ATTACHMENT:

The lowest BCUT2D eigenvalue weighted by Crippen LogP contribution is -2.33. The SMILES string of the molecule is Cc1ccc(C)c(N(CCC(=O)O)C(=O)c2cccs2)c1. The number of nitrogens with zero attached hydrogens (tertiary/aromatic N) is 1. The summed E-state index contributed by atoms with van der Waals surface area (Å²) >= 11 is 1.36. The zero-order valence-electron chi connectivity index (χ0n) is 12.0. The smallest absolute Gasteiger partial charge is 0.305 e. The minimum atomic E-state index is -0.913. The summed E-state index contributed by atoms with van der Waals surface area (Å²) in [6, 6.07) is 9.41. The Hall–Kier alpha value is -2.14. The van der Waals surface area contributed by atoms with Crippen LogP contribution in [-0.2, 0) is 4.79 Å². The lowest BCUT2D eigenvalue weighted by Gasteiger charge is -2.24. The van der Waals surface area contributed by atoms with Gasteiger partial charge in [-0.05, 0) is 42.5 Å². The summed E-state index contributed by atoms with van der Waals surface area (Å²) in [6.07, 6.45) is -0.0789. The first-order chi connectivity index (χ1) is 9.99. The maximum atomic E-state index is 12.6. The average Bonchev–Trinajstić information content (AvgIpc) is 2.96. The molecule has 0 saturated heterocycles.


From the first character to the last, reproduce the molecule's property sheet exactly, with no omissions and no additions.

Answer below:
The lowest BCUT2D eigenvalue weighted by Crippen LogP contribution is -2.33. The SMILES string of the molecule is Cc1ccc(C)c(N(CCC(=O)O)C(=O)c2cccs2)c1. The number of nitrogens with zero attached hydrogens (tertiary/aromatic N) is 1. The summed E-state index contributed by atoms with van der Waals surface area (Å²) >= 11 is 1.36. The zero-order valence-electron chi connectivity index (χ0n) is 12.0. The smallest absolute Gasteiger partial charge is 0.305 e. The minimum atomic E-state index is -0.913. The summed E-state index contributed by atoms with van der Waals surface area (Å²) in [6, 6.07) is 9.41. The Hall–Kier alpha value is -2.14. The van der Waals surface area contributed by atoms with Crippen LogP contribution in [-0.2, 0) is 4.79 Å². The lowest BCUT2D eigenvalue weighted by Gasteiger charge is -2.24. The van der Waals surface area contributed by atoms with Gasteiger partial charge in [-0.05, 0) is 42.5 Å². The summed E-state index contributed by atoms with van der Waals surface area (Å²) in [6.07, 6.45) is -0.0789. The first-order chi connectivity index (χ1) is 9.99. The maximum atomic E-state index is 12.6. The average Bonchev–Trinajstić information content (AvgIpc) is 2.96. The molecule has 0 saturated heterocycles.